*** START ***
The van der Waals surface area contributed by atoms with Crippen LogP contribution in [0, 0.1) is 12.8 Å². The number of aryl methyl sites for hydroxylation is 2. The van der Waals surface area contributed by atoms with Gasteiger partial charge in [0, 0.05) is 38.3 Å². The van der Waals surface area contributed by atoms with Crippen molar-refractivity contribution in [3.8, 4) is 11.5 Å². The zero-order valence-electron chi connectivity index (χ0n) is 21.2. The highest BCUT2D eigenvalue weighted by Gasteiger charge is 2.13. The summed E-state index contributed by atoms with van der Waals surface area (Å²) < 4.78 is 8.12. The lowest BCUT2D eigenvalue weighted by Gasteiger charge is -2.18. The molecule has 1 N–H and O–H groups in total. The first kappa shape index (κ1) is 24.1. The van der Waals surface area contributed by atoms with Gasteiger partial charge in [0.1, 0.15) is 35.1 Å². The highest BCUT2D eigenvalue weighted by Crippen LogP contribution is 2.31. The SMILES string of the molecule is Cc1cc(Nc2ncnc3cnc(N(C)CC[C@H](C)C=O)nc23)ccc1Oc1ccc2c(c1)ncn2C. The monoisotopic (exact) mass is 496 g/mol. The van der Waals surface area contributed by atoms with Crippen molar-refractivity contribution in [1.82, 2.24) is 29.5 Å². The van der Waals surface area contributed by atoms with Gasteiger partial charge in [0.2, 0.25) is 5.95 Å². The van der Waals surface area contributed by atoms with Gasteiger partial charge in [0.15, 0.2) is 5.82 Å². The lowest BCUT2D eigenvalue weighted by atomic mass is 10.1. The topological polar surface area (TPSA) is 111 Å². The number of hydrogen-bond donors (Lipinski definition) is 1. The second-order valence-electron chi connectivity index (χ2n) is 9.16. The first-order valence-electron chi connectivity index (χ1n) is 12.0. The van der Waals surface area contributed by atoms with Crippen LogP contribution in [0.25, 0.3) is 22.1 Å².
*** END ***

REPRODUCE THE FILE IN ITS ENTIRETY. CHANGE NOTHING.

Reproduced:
The van der Waals surface area contributed by atoms with Crippen LogP contribution in [0, 0.1) is 12.8 Å². The number of aryl methyl sites for hydroxylation is 2. The van der Waals surface area contributed by atoms with Gasteiger partial charge in [0, 0.05) is 38.3 Å². The van der Waals surface area contributed by atoms with Crippen molar-refractivity contribution in [3.8, 4) is 11.5 Å². The zero-order valence-electron chi connectivity index (χ0n) is 21.2. The highest BCUT2D eigenvalue weighted by Gasteiger charge is 2.13. The summed E-state index contributed by atoms with van der Waals surface area (Å²) < 4.78 is 8.12. The lowest BCUT2D eigenvalue weighted by Gasteiger charge is -2.18. The molecule has 1 N–H and O–H groups in total. The first kappa shape index (κ1) is 24.1. The van der Waals surface area contributed by atoms with Gasteiger partial charge in [0.1, 0.15) is 35.1 Å². The highest BCUT2D eigenvalue weighted by Crippen LogP contribution is 2.31. The SMILES string of the molecule is Cc1cc(Nc2ncnc3cnc(N(C)CC[C@H](C)C=O)nc23)ccc1Oc1ccc2c(c1)ncn2C. The monoisotopic (exact) mass is 496 g/mol. The van der Waals surface area contributed by atoms with Crippen molar-refractivity contribution in [1.82, 2.24) is 29.5 Å². The van der Waals surface area contributed by atoms with Gasteiger partial charge in [0.2, 0.25) is 5.95 Å². The van der Waals surface area contributed by atoms with Gasteiger partial charge in [0.15, 0.2) is 5.82 Å². The lowest BCUT2D eigenvalue weighted by atomic mass is 10.1. The topological polar surface area (TPSA) is 111 Å². The number of hydrogen-bond donors (Lipinski definition) is 1. The second-order valence-electron chi connectivity index (χ2n) is 9.16. The first-order valence-electron chi connectivity index (χ1n) is 12.0. The van der Waals surface area contributed by atoms with Crippen LogP contribution in [0.25, 0.3) is 22.1 Å².